Thoughts on the Democratic Government Experiment

I read a novel over the weekend by Harry Turtledove. His ouvre is alternative history, and he's a very prolific writer. This particular book is titled The Disunited States of America and it is the fourth book in his "Crosstime Traffic" series. The series' plot supposition is that while time travel is not possible, it is possible to move into alternative realities at the same point in time. In the late 21st Century, scientists in our timeline discover how to do this, and send traders to other timelines in order to trade for resources that have become scarce in our future but not in the other timelines. Naturally, they don't tell the natives of those other timelines who they are and how they got there.

Unlike the novels in many Turtledove series, Disunited States can stand alone; you don't need to have read the first three books in the series (and indeed, I haven't) to understand what is going on, since Turtledove fills the reader in early about what is going on. The timeline that the traders are visiting was identical to ours until the late 1700s, when their U.S. constitutional convention failed to come up with a compromise between the small states, who wanted equal representation for each state, and the large states, who wanted represtation to be based upon each state's population. In our timeline, we ended up with a constitution with a bicameral legislature. In theirs, the United States continued to muddle along under the Articles of Confederation until the early 1800s and then things fell apart. The states became separate countries, fighting innumberable little wars with their neighbors. There was no central government.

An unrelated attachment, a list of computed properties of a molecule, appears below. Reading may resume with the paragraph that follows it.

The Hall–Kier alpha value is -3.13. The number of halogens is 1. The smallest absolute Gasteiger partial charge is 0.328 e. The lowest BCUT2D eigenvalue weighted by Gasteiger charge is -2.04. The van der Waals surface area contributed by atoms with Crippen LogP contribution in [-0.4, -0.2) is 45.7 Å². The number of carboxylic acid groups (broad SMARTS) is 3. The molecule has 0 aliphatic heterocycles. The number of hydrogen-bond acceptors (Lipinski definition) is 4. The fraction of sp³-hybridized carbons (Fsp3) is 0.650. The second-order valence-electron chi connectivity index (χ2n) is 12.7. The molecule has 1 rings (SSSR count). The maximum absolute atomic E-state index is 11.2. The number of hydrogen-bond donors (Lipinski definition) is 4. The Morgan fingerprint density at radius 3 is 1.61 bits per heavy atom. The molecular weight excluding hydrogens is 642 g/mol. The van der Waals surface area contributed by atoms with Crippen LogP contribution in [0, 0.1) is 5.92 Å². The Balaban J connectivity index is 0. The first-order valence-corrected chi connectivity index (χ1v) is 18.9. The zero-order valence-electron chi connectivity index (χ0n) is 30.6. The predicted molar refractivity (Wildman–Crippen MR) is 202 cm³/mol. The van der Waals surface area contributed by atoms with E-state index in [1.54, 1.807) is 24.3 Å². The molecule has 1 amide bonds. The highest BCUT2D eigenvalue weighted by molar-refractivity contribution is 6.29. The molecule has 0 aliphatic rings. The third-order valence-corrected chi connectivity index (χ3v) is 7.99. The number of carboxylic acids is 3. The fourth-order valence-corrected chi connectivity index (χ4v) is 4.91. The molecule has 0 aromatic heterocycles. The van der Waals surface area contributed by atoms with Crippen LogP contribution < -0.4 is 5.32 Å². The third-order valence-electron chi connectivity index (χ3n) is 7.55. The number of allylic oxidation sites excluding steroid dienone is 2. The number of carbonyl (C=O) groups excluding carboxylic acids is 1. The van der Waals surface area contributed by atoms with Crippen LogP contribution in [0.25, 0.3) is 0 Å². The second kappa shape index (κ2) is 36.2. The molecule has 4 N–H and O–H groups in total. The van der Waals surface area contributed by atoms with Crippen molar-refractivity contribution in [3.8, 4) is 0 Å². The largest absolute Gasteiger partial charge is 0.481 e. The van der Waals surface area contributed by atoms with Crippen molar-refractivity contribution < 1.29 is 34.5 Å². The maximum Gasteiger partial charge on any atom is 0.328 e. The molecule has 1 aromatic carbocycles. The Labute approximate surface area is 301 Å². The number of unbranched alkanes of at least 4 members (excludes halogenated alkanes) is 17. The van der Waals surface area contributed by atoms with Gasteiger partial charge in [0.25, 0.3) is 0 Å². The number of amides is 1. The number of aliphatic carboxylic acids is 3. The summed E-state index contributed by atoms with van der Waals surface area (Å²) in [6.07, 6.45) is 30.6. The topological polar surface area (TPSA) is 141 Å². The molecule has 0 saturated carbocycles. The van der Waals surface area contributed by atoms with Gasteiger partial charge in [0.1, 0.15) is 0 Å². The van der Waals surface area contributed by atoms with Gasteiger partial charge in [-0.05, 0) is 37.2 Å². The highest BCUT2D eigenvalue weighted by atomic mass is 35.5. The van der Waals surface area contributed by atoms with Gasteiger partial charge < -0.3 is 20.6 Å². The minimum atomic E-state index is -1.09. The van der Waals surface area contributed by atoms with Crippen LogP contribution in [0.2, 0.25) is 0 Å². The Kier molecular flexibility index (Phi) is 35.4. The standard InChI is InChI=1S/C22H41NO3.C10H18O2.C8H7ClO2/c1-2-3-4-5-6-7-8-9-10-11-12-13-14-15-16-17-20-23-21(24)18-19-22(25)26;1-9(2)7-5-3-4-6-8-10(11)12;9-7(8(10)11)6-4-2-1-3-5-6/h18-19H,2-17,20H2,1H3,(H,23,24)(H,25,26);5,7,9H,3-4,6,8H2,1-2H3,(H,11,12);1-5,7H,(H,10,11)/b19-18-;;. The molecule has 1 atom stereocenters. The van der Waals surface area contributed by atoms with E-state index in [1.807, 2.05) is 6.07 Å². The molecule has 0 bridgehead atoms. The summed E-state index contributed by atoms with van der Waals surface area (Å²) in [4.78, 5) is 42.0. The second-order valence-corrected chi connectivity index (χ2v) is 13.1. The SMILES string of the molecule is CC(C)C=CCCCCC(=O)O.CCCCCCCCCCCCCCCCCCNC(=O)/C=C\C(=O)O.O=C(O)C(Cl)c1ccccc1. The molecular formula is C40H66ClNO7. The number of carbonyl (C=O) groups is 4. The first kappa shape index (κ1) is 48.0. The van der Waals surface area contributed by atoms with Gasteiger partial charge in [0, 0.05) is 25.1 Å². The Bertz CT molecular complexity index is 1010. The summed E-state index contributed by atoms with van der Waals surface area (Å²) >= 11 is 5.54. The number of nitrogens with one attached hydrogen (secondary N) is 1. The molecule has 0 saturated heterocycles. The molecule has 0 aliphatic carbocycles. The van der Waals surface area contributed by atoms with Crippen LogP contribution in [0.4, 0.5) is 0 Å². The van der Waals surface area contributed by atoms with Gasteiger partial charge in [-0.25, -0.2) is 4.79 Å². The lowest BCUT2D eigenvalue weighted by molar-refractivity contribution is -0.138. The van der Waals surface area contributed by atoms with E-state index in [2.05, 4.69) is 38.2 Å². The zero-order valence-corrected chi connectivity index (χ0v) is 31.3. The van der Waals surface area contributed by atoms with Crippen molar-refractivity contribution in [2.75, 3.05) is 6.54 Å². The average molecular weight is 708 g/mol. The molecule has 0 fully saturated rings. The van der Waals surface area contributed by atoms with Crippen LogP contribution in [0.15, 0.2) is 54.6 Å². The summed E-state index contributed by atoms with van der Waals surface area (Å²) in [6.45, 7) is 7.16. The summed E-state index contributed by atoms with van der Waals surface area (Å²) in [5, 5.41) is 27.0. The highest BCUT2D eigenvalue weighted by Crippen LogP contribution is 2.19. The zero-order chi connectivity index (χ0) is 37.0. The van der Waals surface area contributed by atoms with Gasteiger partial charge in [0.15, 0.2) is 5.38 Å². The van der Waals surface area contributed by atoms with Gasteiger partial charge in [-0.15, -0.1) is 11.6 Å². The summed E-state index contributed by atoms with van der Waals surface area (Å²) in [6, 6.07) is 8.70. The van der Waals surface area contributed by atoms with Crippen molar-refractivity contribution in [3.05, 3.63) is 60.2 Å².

The traders are based in Charleston, Virginia, and a couple of them, including Justin, the teenaged protagonist, get stuck in a town near the Ohio border when war breaks out between those two states, and Ohio sends a tailored virus into Virginia, causing a quarantine. Justin meets Beckie, a girl about his age from the state of California, who is visiting the small Virginia town with her grandmother, who was born there. They are all stuck there for several days as the story unfolds.

The story's concept is intriguing: What would have happened had our Founding Fathers not had the wisdom to compromise? Our democratic experiment could have ended a long time ago, and we could be living under any of a number of types of despotic government. Instead of a powerful nation, we might be living in the North American equivalent of Portugal or Belgium.

I thought about this as I looked at what is happening in Iraq, and it seemed to be relevant. Just as in Iraq today, there were various factions among the early United States who didn't like each other and who had conflicting interests. What was good for a Yankee merchant might be bad for a western frontiersman or a southern slaveowner. But with a still-unfriendly Britain perched along our northern border, with many Tories settling into being Canadians who might have wanted to return to claim what they had left behind when they fled America, it was urgent that there be a federal government so that the states could act in their common interest. As Benjamin Franklin said, "We must all hang together or assuredly we shall all hang separately."

As individual states, they were weak and vulnerable to British aggression. As a unified nation, they were too strong to be conquered. Look at the bundle of thirteen arrows that the eagle clutches on the back of a (non-state design) quarter: The symbolism is that an individual arrow can be easily snapped, but a bundle of arrows cannot.

Iraq has three main factions as well as many smaller ones, and unlike the early Americans, some of them may see their interest in siding with others outside of Iraq. Many Iraqis don't think of themselves as Iraqis, but rather as Sunnis or Shiites or Kurds, or members of a particular tribe. Early Americans were more likely to identify themselves as residents of their home state than as Americans, and this was true up through the Civil War, which decisively settled the struggle for power between the federal government and the individual state governments. Look at how many U.S. Army generals resigned their commissions to join the Confederate Army and defend their home states (Robert E. Lee, for instance). Today, however, we are all Americans with a strong sense of national identity. It took a while to achieve that. It's an open question whether the Iraqis are capable of doing the same thing or not. For their sake, I hope so.